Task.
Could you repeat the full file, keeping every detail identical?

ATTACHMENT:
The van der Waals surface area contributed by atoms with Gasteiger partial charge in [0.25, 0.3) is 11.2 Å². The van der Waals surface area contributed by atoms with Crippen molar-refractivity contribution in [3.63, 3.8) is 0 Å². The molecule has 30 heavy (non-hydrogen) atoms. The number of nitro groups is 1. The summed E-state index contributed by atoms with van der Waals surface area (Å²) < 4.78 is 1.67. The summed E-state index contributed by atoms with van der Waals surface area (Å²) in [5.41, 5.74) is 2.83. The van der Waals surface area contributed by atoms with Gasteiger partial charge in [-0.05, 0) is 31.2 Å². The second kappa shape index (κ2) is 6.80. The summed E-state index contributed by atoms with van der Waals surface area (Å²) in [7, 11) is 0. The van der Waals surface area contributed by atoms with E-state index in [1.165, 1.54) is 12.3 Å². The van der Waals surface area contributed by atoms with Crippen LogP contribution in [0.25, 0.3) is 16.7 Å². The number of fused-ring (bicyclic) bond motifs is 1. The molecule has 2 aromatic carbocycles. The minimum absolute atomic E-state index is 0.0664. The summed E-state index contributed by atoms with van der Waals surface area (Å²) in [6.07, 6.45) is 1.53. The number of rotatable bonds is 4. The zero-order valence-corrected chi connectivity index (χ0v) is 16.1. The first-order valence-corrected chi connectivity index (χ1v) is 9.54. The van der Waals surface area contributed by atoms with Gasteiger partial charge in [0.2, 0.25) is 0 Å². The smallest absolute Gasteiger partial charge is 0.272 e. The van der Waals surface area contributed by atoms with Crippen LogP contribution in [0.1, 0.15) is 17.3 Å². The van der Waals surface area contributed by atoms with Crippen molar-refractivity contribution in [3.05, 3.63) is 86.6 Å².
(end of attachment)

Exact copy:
The van der Waals surface area contributed by atoms with Gasteiger partial charge in [0.25, 0.3) is 11.2 Å². The van der Waals surface area contributed by atoms with Crippen molar-refractivity contribution in [3.63, 3.8) is 0 Å². The molecule has 30 heavy (non-hydrogen) atoms. The number of nitro groups is 1. The summed E-state index contributed by atoms with van der Waals surface area (Å²) < 4.78 is 1.67. The summed E-state index contributed by atoms with van der Waals surface area (Å²) in [5.41, 5.74) is 2.83. The van der Waals surface area contributed by atoms with Gasteiger partial charge in [-0.05, 0) is 31.2 Å². The second kappa shape index (κ2) is 6.80. The summed E-state index contributed by atoms with van der Waals surface area (Å²) in [7, 11) is 0. The van der Waals surface area contributed by atoms with E-state index in [1.165, 1.54) is 12.3 Å². The van der Waals surface area contributed by atoms with Crippen LogP contribution in [0.25, 0.3) is 16.7 Å². The number of fused-ring (bicyclic) bond motifs is 1. The molecule has 2 aromatic carbocycles. The minimum absolute atomic E-state index is 0.0664. The summed E-state index contributed by atoms with van der Waals surface area (Å²) in [6.07, 6.45) is 1.53. The number of rotatable bonds is 4. The zero-order valence-corrected chi connectivity index (χ0v) is 16.1. The first-order valence-corrected chi connectivity index (χ1v) is 9.54. The van der Waals surface area contributed by atoms with Gasteiger partial charge in [0.2, 0.25) is 0 Å². The smallest absolute Gasteiger partial charge is 0.272 e. The van der Waals surface area contributed by atoms with Crippen LogP contribution in [0.1, 0.15) is 17.3 Å². The van der Waals surface area contributed by atoms with Crippen molar-refractivity contribution in [3.05, 3.63) is 86.6 Å².